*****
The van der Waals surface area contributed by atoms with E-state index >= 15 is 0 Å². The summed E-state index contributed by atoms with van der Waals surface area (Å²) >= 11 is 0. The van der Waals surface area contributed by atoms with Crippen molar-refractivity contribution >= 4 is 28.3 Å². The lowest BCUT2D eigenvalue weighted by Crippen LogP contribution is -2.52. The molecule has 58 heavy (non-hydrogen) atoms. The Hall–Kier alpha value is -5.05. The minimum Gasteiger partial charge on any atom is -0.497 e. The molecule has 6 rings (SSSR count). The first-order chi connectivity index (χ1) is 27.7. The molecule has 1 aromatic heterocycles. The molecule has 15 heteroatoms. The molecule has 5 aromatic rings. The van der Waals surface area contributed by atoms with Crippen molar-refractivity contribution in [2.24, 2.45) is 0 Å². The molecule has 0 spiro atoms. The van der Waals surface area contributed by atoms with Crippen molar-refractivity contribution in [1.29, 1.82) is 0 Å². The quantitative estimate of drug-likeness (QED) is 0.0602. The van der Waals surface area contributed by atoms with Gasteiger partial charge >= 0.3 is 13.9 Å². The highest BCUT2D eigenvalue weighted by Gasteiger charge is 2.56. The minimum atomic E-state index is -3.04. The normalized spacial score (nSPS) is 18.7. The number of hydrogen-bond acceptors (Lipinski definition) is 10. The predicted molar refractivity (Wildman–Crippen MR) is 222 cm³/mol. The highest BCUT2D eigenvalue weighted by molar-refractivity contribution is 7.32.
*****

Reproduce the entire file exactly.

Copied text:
The van der Waals surface area contributed by atoms with E-state index >= 15 is 0 Å². The summed E-state index contributed by atoms with van der Waals surface area (Å²) >= 11 is 0. The van der Waals surface area contributed by atoms with Crippen molar-refractivity contribution >= 4 is 28.3 Å². The lowest BCUT2D eigenvalue weighted by Crippen LogP contribution is -2.52. The molecule has 58 heavy (non-hydrogen) atoms. The Hall–Kier alpha value is -5.05. The minimum Gasteiger partial charge on any atom is -0.497 e. The molecule has 6 rings (SSSR count). The first-order chi connectivity index (χ1) is 27.7. The molecule has 1 aromatic heterocycles. The molecule has 15 heteroatoms. The molecule has 5 aromatic rings. The van der Waals surface area contributed by atoms with Crippen molar-refractivity contribution in [2.24, 2.45) is 0 Å². The molecule has 0 spiro atoms. The van der Waals surface area contributed by atoms with Crippen molar-refractivity contribution in [1.29, 1.82) is 0 Å². The quantitative estimate of drug-likeness (QED) is 0.0602. The van der Waals surface area contributed by atoms with Gasteiger partial charge >= 0.3 is 13.9 Å². The highest BCUT2D eigenvalue weighted by Gasteiger charge is 2.56. The minimum atomic E-state index is -3.04. The normalized spacial score (nSPS) is 18.7. The number of hydrogen-bond acceptors (Lipinski definition) is 10. The predicted molar refractivity (Wildman–Crippen MR) is 222 cm³/mol. The highest BCUT2D eigenvalue weighted by molar-refractivity contribution is 7.32.